Cleaning Out the Medicine Cabinet

by | May 12, 2021 | Childhood Cancer, Families, Rally Blog, Rally Stories

17 BOTTLES

A few weeks ago, I cleaned out the medicine cabinet. That doesn’t sound super exciting, I know, but I threw away 17 bottles of expired chemotherapy and cancer related medications.

Last year, these bottles were strung out across our counter at all times ready to be administered to my daughter Lexy every 4-12 hours.

A lot has changed in a year.

BACK TO “THAT” PLACE

I’ve been reminded that fear can strike at any time. I had tried to clean the medicine cabinet after Lexy’s port removal surgery. That was months ago. These bottles were something I just couldn’t get rid of. Like some kind of crazy cancer superstition.

But then I noticed seeing the bottles was hard—not only for me, but for Lexy. They took us back to “that” place.

Lexy in the hospital with her parents, Michael and Katy, and brother, Peyton

A piece of it always stays with you. You never forget seeing your child gasp for air or the sound of the alarm notifying everyone she is in distress. You can’t unfeel the helplessness as you watch nurses and doctors try to get oxygen into your daughter as she begins to turn blue. The look of fear in her eyes still haunts me.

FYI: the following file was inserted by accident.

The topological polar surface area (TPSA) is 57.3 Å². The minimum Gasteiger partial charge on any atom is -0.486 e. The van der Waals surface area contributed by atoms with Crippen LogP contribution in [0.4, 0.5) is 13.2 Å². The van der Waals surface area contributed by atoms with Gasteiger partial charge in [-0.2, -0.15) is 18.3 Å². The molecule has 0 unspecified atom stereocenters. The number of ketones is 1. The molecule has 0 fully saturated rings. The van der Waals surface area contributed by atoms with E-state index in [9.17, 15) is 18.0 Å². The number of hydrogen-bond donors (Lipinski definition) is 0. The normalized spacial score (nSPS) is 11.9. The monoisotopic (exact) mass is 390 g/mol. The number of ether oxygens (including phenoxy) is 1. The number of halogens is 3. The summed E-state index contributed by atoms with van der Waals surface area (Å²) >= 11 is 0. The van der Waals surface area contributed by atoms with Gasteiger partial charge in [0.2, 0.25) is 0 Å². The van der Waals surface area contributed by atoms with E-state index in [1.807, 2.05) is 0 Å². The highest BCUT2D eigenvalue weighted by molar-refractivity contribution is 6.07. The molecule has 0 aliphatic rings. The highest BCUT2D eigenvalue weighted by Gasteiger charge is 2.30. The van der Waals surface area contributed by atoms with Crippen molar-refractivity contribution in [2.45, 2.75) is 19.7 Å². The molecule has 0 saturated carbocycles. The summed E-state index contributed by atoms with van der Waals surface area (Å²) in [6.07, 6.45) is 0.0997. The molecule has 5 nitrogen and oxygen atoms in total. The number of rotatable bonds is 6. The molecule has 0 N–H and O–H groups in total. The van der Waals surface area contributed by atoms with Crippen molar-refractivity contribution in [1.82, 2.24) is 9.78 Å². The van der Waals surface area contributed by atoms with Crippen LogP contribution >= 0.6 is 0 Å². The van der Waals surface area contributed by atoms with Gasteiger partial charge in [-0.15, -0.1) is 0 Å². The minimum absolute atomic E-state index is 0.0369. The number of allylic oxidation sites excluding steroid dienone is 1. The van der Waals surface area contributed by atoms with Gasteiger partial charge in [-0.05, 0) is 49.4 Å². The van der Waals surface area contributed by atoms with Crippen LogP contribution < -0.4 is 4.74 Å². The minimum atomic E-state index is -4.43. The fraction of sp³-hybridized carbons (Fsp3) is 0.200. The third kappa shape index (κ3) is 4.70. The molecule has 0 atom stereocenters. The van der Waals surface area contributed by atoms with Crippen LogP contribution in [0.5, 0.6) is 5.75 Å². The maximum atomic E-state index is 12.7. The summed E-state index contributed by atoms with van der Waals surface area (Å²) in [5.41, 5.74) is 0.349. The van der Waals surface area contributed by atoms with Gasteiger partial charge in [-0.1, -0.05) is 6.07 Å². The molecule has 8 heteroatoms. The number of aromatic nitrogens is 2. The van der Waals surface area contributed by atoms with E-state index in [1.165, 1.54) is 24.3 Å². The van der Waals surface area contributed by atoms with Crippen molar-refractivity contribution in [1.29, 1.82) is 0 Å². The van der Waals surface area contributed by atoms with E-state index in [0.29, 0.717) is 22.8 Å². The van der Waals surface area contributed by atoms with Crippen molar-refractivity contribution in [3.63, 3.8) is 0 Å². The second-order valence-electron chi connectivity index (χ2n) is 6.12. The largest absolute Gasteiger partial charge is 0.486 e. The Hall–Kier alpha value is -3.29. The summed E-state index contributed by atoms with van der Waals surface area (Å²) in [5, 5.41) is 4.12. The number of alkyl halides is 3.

As terrified as I was, I can’t imagine how Lexy felt. A neutropenic fever due to low blood counts had turned into a collapsed lung and several gastrointestinal ulcers. The chemotherapy was doing its job in killing the osteosarcoma, but it was also putting Lexy’s life in jeopardy.

Left: Lexy before her October 2019 cancer diagnosis. Right: Lexy ringing the bell to celebrate the end of chemo in July 2020.

That was our lives last year. We both needed to say goodbye to the medicine bottles—we have enough reminders.

CLEAR CABINETS

So, April 13 was the day. Time to throw it all out. Those medications were lifesaving as Lexy battled cancer, but now they were expired and useless.

I’ve never been so emotional to throw something away.

My medicine cabinet is clear. Those bottles aren’t here anymore. But you know who is still here? Lexy! Praise God.

Lexy beat cancer with the support of her loving family.

1 Comment

  1. Magdalena Zielinska

    This is the stories that keep us going! Thanks for sharing!

    Reply

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